It's a small thing. It probably took her all of ten seconds to jot something down and maybe another ten or fifteen to wrap the tissue paper and string around it. But that deliberate attention to a personalized note stands out quite a bit. I've gotten packages from creators before than include a hand-written thank you, sometimes even a quick sketch, but the tissue paper and string suggest an additional preciousness to Mihato's note. Even though I expect it took her little time, it reinforces her work as personal and having a more "artifact" quality to it than someone who's printed up a copy of their webcomic. (I say that in a totally non-disparaging way! I've bought way more than a few printed versions of webcomics!)

It doesn't directly add anything to Mihato's bottom line, nor does it seem like just an exercise in creative expression. But what it does is reinforce Mihato's position as an artisan comics maker, and encourages anyone who tries her work to return for more at a later time.
Here's Tina's Groove from Wednesday...
Tina's Groove
Pigeons + large umbrella = dangerous place to store food.

Exactly how funny you find that is a matter of taste, of course, but I think people can understand where Rina Piccolo was coming from even if the gag isn't quite their cup of tea. However, Piccolo noted
What's interesting to note is that she specifically cites concerns from the Comics Kingdom audience. Not her Twitter followers, not the folks hitting her website, just the ones seeing the comic on Comics Kingdom. So I clicked over to see how it was displayed there and what folks were saying. There weren't a ton of comments, but no one who did comment (besides Piccolo herself) seemed to understand it.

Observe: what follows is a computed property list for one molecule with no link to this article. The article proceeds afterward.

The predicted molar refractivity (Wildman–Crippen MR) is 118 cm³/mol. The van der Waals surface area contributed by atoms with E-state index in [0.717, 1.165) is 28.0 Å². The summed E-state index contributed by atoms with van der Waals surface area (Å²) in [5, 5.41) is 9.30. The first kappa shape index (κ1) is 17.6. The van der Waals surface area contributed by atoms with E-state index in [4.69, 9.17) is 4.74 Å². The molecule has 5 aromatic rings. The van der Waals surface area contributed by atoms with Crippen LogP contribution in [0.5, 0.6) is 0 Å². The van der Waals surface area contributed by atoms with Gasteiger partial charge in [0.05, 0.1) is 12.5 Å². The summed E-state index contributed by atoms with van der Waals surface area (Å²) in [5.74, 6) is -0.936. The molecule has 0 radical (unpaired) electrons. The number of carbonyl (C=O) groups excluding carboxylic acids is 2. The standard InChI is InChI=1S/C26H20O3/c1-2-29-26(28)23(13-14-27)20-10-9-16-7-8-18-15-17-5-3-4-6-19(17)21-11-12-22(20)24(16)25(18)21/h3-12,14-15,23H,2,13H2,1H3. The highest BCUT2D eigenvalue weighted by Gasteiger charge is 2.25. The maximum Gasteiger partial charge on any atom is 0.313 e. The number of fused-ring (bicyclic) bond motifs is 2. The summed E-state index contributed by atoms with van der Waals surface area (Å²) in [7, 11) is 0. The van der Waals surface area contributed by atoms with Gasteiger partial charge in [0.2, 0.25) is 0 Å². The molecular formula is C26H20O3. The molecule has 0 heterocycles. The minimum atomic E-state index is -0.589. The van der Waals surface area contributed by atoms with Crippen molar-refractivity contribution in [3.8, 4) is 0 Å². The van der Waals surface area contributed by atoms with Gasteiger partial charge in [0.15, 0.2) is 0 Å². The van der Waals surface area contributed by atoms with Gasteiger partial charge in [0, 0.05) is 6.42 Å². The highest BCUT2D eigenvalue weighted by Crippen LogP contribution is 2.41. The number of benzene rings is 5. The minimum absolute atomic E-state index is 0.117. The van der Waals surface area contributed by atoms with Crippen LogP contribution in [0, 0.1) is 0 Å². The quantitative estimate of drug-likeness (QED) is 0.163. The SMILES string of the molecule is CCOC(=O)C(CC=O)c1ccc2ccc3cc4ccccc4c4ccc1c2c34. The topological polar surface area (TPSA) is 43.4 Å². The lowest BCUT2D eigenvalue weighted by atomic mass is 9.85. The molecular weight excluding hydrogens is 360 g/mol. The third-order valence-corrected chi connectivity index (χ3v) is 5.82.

But there's a difference in how the comic is displayed. It's notably smaller on Comics Kingdom than elsewhere. You can click to get an enlarged version of the strip, but since you can read the text and identify the figures at the smaller size, I can see why a lot of people wouldn't bother. So my guess is that, in the smaller size version, it's too difficult to "read" the kebab fixings as kebab fixings thus preventing viewers from getting the joke.

That's a challenge of newspaper strip artists. Their art can and is viewed at a wide variety of sizes and formats. The illustration has to be simple enough to read in black and white at the small size many newspapers print them at, but it also has to be adaptable to color, and not so simple that it looks stark and empty on a large desktop monitor. Not to mention all sorts of permeations in between, including smart phones, email inboxes, feed readers, and the syndicate's site itself. Although it would seem to fly in the face of common sense, webcomikers actually have MORE control over how people read their comics and at what size(s). Their work might cross any number of digital platforms and venues, but it's still all digital, whereas newspaper strips also have to contend with print versions that are subject to the layouts and placements of hundreds of individual editors. Many of which, I might add, likely operate with a nagging fear that their employer (and, by extension, their own job) will become obsolete soon.

My point is that newspaper cartoonists have a more difficult time than they used to. There were long-running complaints that the size that comics were printed at was shrinking, frequently leaving room for little more than talking heads. Which is still the case. But now they ALSO have to be rendered at a larger size that can fill up a computer screen and not get lost in a sea of banner ads, social media icons, and the like. Inevitably, you're going to wind up with some jokes that simply do not read well at one end of the spectrum or the other.